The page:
• SHARE

Norm Macdonald, the acerbic, sometimes controversial comedian familiar to millions as the “Weekend Update” anchor on “Saturday Night Live” from 1994 to 1998, died Tuesday in Los Angeles. He was 61.

His manager, Marc Gurvitz, confirmed the death. Lori Jo Hoekstra, his longtime producing partner, told entertainment-news outlet Deadline that the cause was cancer, something he had been dealing with for some time but had kept largely private.

Macdonald had a deadpan style honed on the stand-up circuit, first in his native Canada and then in the United States. By 1990 he was doing his routine on “Late Night With David Letterman” and other shows. Then, in 1993, came his big break: an interview with Lorne Michaels, a fellow Canadian, for a job on “Saturday Night Live.”

“I knew that even though we hailed from the same nation, we were worlds apart,” Macdonald wrote in “Based on a True Story: Not a Memoir” (2016), a fictional work with occasional hints of biography mixed in. “He was a cosmopolite from Toronto, worldly, the kinda guy who’d be comfortable around the Queen of England herself. Me, I was a hick, born to the barren, rocky soil of the Ottawa Valley, where the richest man in town was the barber.”

In any case, he got the job, and by the next year he was in the anchor chair for the “Weekend Update” segment. In sketches, he impersonated Burt Reynolds and Bob Dole and played other characters.

Michaels, in a telephone interview Tuesday, said that Jim Downey, the show’s head writer at the time, had first brought Macdonald to his attention.

“Jim just liked the intelligence behind the jokes,” he recalled.

And Michaels saw it, too.

“There’s something in his comedy — there’s just a toughness to it,” he said. “Also, he’s incredibly patient. He can wait” — that is, wait for a punchline.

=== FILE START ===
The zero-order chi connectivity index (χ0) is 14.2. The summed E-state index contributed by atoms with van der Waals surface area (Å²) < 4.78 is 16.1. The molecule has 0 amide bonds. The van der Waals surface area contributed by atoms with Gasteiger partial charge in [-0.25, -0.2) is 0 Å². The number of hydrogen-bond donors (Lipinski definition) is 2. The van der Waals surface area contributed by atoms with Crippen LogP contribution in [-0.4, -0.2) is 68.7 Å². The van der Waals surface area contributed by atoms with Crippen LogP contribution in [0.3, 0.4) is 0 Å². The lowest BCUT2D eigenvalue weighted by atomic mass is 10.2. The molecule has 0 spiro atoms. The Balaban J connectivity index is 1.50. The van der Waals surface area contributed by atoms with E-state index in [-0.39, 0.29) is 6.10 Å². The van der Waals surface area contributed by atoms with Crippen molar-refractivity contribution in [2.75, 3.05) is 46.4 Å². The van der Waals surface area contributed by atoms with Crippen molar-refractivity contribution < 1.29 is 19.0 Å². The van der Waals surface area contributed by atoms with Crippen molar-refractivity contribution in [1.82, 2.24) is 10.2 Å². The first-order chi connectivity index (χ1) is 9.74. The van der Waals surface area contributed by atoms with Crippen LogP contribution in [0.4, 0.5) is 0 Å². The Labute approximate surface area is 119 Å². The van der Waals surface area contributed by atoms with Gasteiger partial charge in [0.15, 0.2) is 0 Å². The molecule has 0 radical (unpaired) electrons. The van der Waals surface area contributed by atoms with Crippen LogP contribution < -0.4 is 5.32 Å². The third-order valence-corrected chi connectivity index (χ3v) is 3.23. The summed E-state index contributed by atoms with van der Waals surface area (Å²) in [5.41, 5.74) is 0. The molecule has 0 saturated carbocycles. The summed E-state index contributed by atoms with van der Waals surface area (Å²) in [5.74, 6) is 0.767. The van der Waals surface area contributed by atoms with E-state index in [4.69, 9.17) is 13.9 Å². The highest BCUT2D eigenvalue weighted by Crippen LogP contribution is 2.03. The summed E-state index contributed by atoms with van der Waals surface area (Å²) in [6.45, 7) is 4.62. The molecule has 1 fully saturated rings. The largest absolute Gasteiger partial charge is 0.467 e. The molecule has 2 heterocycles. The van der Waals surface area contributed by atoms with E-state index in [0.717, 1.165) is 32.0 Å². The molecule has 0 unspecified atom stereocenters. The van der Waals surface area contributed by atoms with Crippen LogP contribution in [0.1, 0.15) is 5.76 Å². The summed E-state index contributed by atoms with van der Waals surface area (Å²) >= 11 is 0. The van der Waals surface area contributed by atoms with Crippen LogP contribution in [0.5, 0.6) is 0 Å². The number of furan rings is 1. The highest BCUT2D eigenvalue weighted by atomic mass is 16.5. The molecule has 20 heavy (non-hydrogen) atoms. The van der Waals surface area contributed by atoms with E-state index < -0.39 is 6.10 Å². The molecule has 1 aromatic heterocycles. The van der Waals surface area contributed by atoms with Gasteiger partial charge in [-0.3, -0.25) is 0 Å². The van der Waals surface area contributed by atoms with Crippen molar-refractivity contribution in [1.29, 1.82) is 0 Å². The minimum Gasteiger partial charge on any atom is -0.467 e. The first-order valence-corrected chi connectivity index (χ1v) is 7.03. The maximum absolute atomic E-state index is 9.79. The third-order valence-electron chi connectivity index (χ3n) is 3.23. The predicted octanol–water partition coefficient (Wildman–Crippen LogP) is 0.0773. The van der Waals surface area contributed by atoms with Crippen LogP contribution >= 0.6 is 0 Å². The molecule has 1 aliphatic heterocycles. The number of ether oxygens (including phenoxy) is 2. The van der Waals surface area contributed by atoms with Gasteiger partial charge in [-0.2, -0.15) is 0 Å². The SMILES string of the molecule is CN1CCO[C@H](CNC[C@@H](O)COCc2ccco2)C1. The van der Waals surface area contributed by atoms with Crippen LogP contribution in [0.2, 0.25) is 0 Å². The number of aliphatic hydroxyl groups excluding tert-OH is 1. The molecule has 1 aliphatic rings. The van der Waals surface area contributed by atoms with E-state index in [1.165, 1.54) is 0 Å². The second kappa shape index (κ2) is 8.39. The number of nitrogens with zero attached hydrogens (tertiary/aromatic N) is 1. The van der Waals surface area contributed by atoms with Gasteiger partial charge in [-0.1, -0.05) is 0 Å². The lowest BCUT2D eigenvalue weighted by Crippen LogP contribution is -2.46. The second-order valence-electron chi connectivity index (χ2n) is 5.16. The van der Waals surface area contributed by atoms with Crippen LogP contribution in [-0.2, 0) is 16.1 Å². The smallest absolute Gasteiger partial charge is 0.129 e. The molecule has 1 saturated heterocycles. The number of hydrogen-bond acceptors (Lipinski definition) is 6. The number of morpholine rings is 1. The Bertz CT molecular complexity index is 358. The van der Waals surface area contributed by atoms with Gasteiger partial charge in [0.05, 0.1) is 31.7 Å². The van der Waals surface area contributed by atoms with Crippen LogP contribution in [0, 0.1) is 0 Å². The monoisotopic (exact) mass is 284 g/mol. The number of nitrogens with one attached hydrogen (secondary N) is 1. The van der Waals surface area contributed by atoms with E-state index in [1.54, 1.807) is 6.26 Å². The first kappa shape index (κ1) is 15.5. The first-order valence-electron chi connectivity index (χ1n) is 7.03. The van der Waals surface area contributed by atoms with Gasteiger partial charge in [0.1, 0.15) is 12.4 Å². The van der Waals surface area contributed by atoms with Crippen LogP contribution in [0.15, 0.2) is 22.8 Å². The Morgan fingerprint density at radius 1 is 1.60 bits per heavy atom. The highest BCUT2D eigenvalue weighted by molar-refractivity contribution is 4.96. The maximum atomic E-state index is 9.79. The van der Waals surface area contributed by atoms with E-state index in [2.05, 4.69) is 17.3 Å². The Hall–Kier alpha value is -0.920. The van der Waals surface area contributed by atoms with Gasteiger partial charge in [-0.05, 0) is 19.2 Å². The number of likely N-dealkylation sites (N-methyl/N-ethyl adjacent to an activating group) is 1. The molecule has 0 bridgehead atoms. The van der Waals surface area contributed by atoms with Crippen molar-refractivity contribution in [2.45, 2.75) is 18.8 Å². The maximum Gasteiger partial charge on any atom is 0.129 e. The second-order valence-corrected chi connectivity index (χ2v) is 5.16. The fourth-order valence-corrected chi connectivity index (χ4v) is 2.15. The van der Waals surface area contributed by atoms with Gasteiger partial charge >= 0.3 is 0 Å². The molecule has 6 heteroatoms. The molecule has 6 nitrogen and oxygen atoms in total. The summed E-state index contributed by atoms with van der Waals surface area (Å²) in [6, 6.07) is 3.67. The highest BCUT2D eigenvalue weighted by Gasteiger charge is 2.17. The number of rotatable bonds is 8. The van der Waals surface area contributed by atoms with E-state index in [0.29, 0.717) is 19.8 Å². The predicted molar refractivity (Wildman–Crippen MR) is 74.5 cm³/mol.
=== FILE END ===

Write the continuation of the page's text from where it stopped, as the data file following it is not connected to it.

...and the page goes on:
That, Michaels said, made Macdonald different stylistically from other “Weekend Update” anchors.

“I think it took some getting used to for the audience,” Michaels said. “It wasn’t instantly a hit. But he just grew on them.”

In early 1998, however, Macdonald was booted from the anchor chair, reportedly at the behest of Don Ohlmeyer, president of NBC Entertainment, West Coast, who was said to have been annoyed by Macdonald’s relentless mocking of his friend O.J. Simpson.

Macdonald stayed on for a few more episodes but didn’t return for the 1998-99 season. His post-“SNL” television ventures were a mixed bag.

“Norm” (originally called “The Norm Show”), a comedy about a former hockey player, ran from 1999 to 2001 on ABC. “Sports Show With Norm Macdonald,” on Comedy Central, lasted only a few months in 2011.

“The dedicated fan will identify two patterns in his television work,” Dan Brooks wrote in a 2018 article about him in The New York Times Magazine. “It is invariably funny, and it is invariably canceled.”

But Macdonald said he didn’t think of himself first as a TV performer, and he continued to work as a comedian throughout his career.

“In my mind, I’m just a stand-up,” he told Brooks. “But other people don’t think that. They go, oh, the guy from ‘SNL’ is doing stand-up now.”

Though known for “Weekend Update,” Macdonald did not do much topical material in his own routines. He liked jokes that would still be funny years in the future.